Groundbreaking ceremonies were held Sunday for the first new church to be built in the Diocese of Lafayette in 40 years.
St. Andrew Dung-Lac and Companions Parish will primarily serve the needs of Acadiana's growing Vietnamese community, and will become the 122nd church parish in the Diocese. It is named in honor of St. Andrew Dung-Lac, a Vietnamese priest, martyr and saint who was tortured and beheaded in 1839 for refusing to renounce his Catholic faith.
"When we first came to America, especially my dad we wished to have a chapel or a church so that we can celebrate our mass in Vietnamese and for our children to understand their culture and also serve as a focal point where we meet for happiness or for sadness," said Derek Nguyen, vice chairman.
The ceremonies started at midday Sunday, with a Mass celebrated by Bishop Douglas Deshotel at the Vietnamese Community Center in Abbeville. Fr. James Nguyen, the founding pastor of the new parish, joined the Bishop in the Mass. Following the Mass, those in attendance walked to the location of the new church, adjacent to the Community Center, and the groundbreaking ceremonies were held.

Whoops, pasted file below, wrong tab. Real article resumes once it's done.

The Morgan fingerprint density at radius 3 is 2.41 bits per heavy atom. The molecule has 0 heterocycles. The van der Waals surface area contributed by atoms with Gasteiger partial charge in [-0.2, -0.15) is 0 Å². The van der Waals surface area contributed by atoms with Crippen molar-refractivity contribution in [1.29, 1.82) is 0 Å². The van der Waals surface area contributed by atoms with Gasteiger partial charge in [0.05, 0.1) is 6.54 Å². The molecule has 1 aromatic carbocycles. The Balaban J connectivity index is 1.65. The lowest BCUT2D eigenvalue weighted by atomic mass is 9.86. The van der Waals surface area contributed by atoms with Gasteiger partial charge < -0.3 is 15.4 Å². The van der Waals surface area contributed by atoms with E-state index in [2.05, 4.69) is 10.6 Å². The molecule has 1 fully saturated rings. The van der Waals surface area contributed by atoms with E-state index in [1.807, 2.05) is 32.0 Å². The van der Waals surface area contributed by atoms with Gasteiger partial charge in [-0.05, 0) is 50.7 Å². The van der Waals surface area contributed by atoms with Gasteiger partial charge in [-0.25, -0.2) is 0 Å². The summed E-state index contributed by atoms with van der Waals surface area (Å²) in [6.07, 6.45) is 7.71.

"St. Andrew Dung-lac will be established as a personal, non-territorial parish. A personal parish is established to meet the needs of a particular group in a diocese. The Vietnamese community is a vibrant and growing ethnic group in Acadiana, and their Catholic faith is intimately connected to the Vietnamese culture," the Bishop says.
According to the Diocese website, St. Andrew Dung-Lac was "a Vietnamese priest, martyr and saint who was brutally tortured and beheaded on December 21, 1839 for refusing to renounce his Catholic faith. In all, 117 gave their lives for Christ; 96 were native Vietnamese: 37 priests and 59 lay people (some of whom were catechists). One was a lay woman and mother of 6 children. Twenty-one were European missionaries (including 6 bishops). The ancient adage that, “The blood of martyrs is the seedbed of the Church,” proved true once again as the persecution had the contrary effect of rousing even greater faith among thousands of Vietnamese Catholics who died for their faith over the past three centuries."